As large, damaging wildfires become more common due to the effects of climate change, the federal government is redoubling efforts to contain them.
That’s the message Vice President Kamala Harris delivered on Friday during a visit to San Bernardino, in which she highlighted billions of dollars in federal funding to reduce the risk of wildfires and help communities recover from them.
“It’s about recognizing that we, as a government, or as a society, or as people who care, we can’t just respond to a moment of harm or danger,” said Harris, who appeared alongside a host of officials, including Agriculture Secretary Tom Vilsack and California Gov. Gavin Newsom. “We also need to be able to use technology, common sense and the expertise of local people to understand that we have the tools to predict these wildfires in advance.”
The federal government will provide $600 million in disaster funds to help California recover from a historically severe wildfire season in which fires scorched nearly 2.6 million acres and for the first time — and then for the second time — burned from one side of the Sierra Nevada to the other. That money is part of a $1.3 billion commitment to local communities across the country to help clean up hazardous materials, restore forests and repair infrastructure damaged by wildfires, Harris said.
Harris also announced new $48 million in funding for the Joint Chiefs’ Landscape Restoration Partnership — a joint effort between the National Resources Conservation Service and the US Forest Service to undertake forest management projects such as thinning vegetation and creating firebreaks. The funding will support 17 new projects in the West, including two in California — one in Six Rivers National Forest and one in Klamath National Forest, Vilsack said.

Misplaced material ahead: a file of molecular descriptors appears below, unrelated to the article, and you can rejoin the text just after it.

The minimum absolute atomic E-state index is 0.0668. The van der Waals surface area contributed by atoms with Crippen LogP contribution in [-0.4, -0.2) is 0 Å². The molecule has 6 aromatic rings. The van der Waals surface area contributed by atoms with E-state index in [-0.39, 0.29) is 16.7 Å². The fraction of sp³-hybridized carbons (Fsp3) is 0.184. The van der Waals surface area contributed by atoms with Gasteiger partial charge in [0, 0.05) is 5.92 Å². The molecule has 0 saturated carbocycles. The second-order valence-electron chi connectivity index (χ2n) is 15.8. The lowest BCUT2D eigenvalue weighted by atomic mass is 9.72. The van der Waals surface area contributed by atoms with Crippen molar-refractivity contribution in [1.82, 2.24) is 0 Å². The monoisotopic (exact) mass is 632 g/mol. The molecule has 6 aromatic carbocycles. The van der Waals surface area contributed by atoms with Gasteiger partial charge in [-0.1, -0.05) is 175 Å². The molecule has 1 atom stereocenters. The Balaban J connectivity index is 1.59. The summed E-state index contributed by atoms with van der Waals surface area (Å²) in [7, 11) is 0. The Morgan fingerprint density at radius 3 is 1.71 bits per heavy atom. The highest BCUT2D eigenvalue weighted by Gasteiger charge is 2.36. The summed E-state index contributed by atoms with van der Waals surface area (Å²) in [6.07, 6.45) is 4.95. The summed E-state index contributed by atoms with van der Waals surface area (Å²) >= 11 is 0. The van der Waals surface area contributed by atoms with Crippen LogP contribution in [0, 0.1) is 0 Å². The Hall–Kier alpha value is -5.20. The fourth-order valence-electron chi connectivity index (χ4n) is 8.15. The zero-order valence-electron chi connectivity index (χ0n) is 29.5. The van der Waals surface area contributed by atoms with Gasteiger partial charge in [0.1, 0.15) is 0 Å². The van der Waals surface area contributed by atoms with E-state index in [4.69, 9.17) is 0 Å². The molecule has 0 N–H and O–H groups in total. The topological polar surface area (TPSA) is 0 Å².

The funding complements the $5 billion money for wildfire preparedness and resilience provided for by the bipartisan infrastructure bill that President Biden signed into law in November. This money will help fund federal firefighter salaries, fund grants to create defensible space around communities, fund burned area cleanup efforts, and reduce hazardous fuels.
On a bright and blustery afternoon, Harris made her announcement at the Forest Service’s Del Rosa station, located just on the edge of the San Bernardino Forest. Bordering a hilly, residential neighborhood in northeast San Bernardino, the station is home to the Del Rosa Hotshots, a crew who work on all phases of wilderness firefighting.
At various points during the outdoor press conference, protesters could be heard chanting anti-Biden slogans through a megaphone.
Before her performance, Harris took a scenic flight through the San Bernardino National Forest to see the scars of the El Dorado fire, which was started by a pyrotechnic device at a gender reveal party in the fall of 2020 that burned down nearly 23,000 acres and resulted in the death of a firefighter.